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§ 1.: Police power—Defined and explained.— - Christopher G. Tiedeman, A Treatise on State and Federal Control of Persons and Property in the United States considered from both a Civil and Criminal Standpoint, vol. 1 
A Treatise on State and Federal Control of Persons and Property in the United States considered from both a Civil and Criminal Standpoint (St. Louis: The F.H. Thomas Law Book Co., 1900). Vol. 1.
Part of: A Treatise on State and Federal Control of Persons and Property in the United States considered from both a Civil and Criminal Standpoint, 2 vols.
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Police power—Defined and explained.—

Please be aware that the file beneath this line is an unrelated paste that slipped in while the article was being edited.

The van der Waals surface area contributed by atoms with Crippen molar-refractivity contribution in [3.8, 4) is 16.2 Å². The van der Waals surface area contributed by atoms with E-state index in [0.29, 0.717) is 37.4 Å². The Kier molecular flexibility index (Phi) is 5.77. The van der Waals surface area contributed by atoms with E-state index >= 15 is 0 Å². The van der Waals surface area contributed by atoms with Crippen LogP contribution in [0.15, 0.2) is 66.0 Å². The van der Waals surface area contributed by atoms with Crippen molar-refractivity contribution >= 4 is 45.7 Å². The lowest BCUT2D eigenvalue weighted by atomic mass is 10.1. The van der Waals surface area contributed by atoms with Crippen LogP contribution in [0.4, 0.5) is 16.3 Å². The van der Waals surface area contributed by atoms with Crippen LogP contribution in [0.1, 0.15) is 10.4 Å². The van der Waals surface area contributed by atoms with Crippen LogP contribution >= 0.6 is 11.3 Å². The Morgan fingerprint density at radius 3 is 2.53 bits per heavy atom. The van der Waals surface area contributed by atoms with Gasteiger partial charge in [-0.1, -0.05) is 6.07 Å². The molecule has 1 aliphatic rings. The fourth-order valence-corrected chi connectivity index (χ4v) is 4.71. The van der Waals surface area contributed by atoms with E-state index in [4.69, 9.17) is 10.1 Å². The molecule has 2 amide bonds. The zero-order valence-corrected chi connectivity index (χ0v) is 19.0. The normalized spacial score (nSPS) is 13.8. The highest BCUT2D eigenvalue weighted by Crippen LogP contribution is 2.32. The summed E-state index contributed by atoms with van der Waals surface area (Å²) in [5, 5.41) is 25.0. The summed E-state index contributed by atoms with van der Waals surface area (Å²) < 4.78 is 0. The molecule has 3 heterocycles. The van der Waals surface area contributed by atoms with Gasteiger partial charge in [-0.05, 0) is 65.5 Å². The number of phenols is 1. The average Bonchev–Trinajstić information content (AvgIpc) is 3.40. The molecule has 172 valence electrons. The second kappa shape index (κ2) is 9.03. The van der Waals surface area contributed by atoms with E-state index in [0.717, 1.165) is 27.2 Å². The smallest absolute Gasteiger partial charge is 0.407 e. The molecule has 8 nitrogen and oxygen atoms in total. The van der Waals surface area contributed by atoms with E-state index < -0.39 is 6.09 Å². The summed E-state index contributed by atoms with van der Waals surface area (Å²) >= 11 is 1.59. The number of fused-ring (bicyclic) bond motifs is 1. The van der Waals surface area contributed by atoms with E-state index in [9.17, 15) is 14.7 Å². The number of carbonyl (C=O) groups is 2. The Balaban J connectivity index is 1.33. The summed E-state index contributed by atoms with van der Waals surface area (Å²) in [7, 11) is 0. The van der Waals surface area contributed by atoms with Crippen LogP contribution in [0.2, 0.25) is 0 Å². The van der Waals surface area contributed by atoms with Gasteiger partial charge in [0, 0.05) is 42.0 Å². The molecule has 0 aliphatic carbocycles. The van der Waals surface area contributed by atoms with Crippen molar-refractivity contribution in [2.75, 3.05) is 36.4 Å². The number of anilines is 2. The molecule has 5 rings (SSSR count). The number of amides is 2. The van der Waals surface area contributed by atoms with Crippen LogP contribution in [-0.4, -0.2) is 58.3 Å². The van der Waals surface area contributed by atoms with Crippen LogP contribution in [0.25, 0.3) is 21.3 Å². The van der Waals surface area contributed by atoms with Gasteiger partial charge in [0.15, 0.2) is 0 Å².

The private rights of the individual, apart from a few statutory rights, which when compared with the whole body of private rights are insignificant in number, do not rest upon the mandate of municipal law as a source.1 They belong to man in a state of nature; they are natural rights, rights recognized and existing in the law of reason. But the individual, in a state of nature, finds in the enjoyment of his own rights that he transgresses the rights of others. Nature wars upon nature, when subjected to no spiritual or moral restraint. The object of government is to impose that degree of restraint upon human actions, which is necessary to the uniform and reasonable conservation and enjoyment of private rights. Government and municipal law protect and develop, rather than create, private rights. The conservation of private rights is attained by the imposition of a wholesome restraint upon their exercise, such a restraint as will prevent the infliction of injury upon others in the enjoyment of them; it involves a provision of means for enforcing the legal maxim, which enunciates the fundamental rule of both the human and the natural law, sic utere tuo, ut alienum non lædas. The power of the government to impose this restraint is called Police Power. By this “general police power of the State, persons and property are subjected to all kinds of restraints and burdens, in order to secure the general comfort, health and prosperity of the State; of the perfect right in the legislature to do which no question ever was or upon acknowledged general principles ever can be made, so far as natural persons are concerned.”1 Blackstone defines the police power to be “the due regulation and domestic order of the kingdom, whereby the inhabitants of a State, like members of a well-governed family, are bound to conform their general behavior to the rules of propriety, good neighborhood and good manners, and to be decent, industrious and inoffensive in their respective stations.”2 Judge Cooley says:3 “The police of a State, in a comprehensive sense, embraces its whole system of internal regulation, by which the State seeks not only to preserve the public order and to prevent offenses against the State, but also to establish for the intercourse of citizens with citizens those rules of good manners and good neighborhood which are calculated to prevent a conflict of rights, and to insure to each the uninterrupted enjoyment of his own so far as it is reasonably consistent with a like enjoyment of rights by others.”1 The continental jurists include, under the term PolicePower, not only those restraints upon private rights which are imposed for the general welfare of all, but also all the governmental institutions, which are established with public funds for the better promotion of the public good, and the alleviation of private want and suffering. Thus they would include the power of the government to expend the public moneys in the construction and repair of roads, the establishment of hospitals and asylums and colleges, in short, the power to supplement the results of individual activity with what individual activity cannot accomplish. “The governmental provision for the public security and welfare in its daily necessities, that provision which establishes the needful and necessary, and therefore appears as a bidding and forbidding power of the State, is the scope and character of the police.”1 But in the present connection, as may be gathered from the American definitions heretofore given, the term must be confined to the imposition of restraints and burdens upon persons and property. The power of the government to embark in enterprises of public charity and benefit can only be limited by the restrictions upon the power of taxation, and to that extent alone can these subjects in American law be said to fall within the police power of the State.